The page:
Winter injection of positive spice onto subsurface isopycnals is seen in the evolution of the observed upper-ocean salinity–density relationship in the winter of 2003. Individual column profiles recorded by WMO 5900117 between March and November of this year show large changes in the S–σ0 curve above 200 m (Fig. 5), with smaller changes on denser surfaces as would be expected from 1D vertical mixing. Winter cooling results in an increase of the sea surface density by nearly 1 kg m−3, reaching a maximum in September just less than σ0 = 25.4 kg m−3. The sea surface salinity (SSS) decreases only slightly between March and September as lower-salinity water mixes up from below. Diapycnal mixing below the well-mixed layer (represented in Fig. 5 as clustered points of nearly equal σ0, S) has a freshening effect on some isopycnals in early winter, but by late winter (July onward) salinity change is positive on near-surface isopycnals. The increase in negative slope of the Sσ0 curve as winter cooling increases SSD is generally consistent with Fig. 2. From 28 July 2003 to 16 September 2003, a positive increase in isopycnal salinity of ∼0.2 is recorded on a range of density surfaces between the SSDmax and ∼25.55 kg m−3, and then smaller increases occur on denser surfaces up to ∼25.8 kg m−3. The ρinj for this 2-month interval, over which the approximation of purely vertical processes is perhaps quite valid, is roughly 0.4 kg m−3. Later profiles from October and November show evidence of spring restratification and slight reduction in near-surface Tu, which reaches a maximum in September. Salinity on the surface σ0 = 25.2 kg m−3 (which does outcrop) is almost 0.5 higher in November than in the previous March, and drift toward higher climatological salinity on the isopycnal would explain less than half of this increase (Fig. 3).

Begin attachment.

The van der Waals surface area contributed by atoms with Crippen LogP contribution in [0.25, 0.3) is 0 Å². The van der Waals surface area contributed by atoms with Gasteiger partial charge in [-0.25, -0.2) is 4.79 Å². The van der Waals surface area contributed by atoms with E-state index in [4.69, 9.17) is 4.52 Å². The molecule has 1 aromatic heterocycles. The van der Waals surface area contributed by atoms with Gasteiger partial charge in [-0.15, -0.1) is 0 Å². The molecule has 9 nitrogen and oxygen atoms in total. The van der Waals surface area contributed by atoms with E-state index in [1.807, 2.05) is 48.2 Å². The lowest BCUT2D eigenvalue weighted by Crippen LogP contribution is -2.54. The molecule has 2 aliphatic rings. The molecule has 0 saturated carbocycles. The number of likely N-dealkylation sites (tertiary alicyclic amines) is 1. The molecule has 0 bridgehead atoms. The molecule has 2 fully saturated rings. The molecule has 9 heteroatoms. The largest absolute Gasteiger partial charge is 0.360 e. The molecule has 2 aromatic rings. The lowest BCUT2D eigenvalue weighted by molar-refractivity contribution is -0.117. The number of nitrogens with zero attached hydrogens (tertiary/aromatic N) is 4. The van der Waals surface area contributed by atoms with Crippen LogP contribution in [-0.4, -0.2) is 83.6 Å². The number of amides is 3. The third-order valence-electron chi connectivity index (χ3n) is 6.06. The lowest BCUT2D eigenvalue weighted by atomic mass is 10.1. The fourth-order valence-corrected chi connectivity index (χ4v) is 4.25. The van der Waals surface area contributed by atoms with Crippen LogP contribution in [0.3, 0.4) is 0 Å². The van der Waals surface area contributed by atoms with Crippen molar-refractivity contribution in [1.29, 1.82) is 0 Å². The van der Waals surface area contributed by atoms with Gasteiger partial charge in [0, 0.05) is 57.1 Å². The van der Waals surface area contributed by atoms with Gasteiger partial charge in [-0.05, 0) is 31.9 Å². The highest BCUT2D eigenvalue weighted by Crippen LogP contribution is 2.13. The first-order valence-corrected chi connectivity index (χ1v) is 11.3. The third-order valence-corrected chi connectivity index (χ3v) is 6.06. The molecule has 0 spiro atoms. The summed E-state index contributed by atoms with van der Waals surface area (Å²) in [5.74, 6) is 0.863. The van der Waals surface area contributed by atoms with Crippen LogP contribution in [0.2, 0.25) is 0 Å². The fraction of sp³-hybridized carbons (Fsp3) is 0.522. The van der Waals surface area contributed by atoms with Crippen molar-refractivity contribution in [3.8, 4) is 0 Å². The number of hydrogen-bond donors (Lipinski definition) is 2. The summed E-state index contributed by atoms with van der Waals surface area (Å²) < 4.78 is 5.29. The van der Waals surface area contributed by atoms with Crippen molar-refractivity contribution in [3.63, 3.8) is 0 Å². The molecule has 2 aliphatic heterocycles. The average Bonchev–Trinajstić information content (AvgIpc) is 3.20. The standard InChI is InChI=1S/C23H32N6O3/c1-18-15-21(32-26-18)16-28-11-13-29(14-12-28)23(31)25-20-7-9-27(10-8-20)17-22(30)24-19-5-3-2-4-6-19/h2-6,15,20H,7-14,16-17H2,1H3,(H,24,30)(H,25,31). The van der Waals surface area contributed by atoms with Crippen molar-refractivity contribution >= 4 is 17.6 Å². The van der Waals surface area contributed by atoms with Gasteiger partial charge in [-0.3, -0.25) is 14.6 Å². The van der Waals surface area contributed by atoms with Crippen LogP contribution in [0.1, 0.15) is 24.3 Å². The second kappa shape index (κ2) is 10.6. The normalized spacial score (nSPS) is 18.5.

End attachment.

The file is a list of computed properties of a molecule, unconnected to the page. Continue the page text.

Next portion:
The winter spice injections recorded by this Argo float in 2002 and 2003 are not necessarily the result of anomalous thermohaline forcing at the surface. Normal winter cooling and convective mixing is sufficient to generate the steeper S(ρ) profile of Fig. 2. Float WMO 5900117 recorded injections of comparable magnitude in two consecutive winters in the South Atlantic. While it seems likely that this fundamentally seasonal injection process could be damped or enhanced by anomalous wintertime forcing, there is no way of knowing whether the spice anomalies of Figs. 4 and 5 represent particularly strong or weak winter injections without precise knowledge of the surface fluxes and background climatological state. An indication, perhaps, that the 2003 injection was weaker than normal is the fact that SDC layer Tu values in (5) in late winter do not exceed the deeper Tu values in the upper pycnocline that are constant in each of the measurements (Fig. 5). The conceptual model of section 3 assumed constant background stratification, but in Fig. 5 there is a large seasonal pycnocline that impedes convective mixing so that the injection of spice does not appear to generate a significant anomaly relative to the interior background.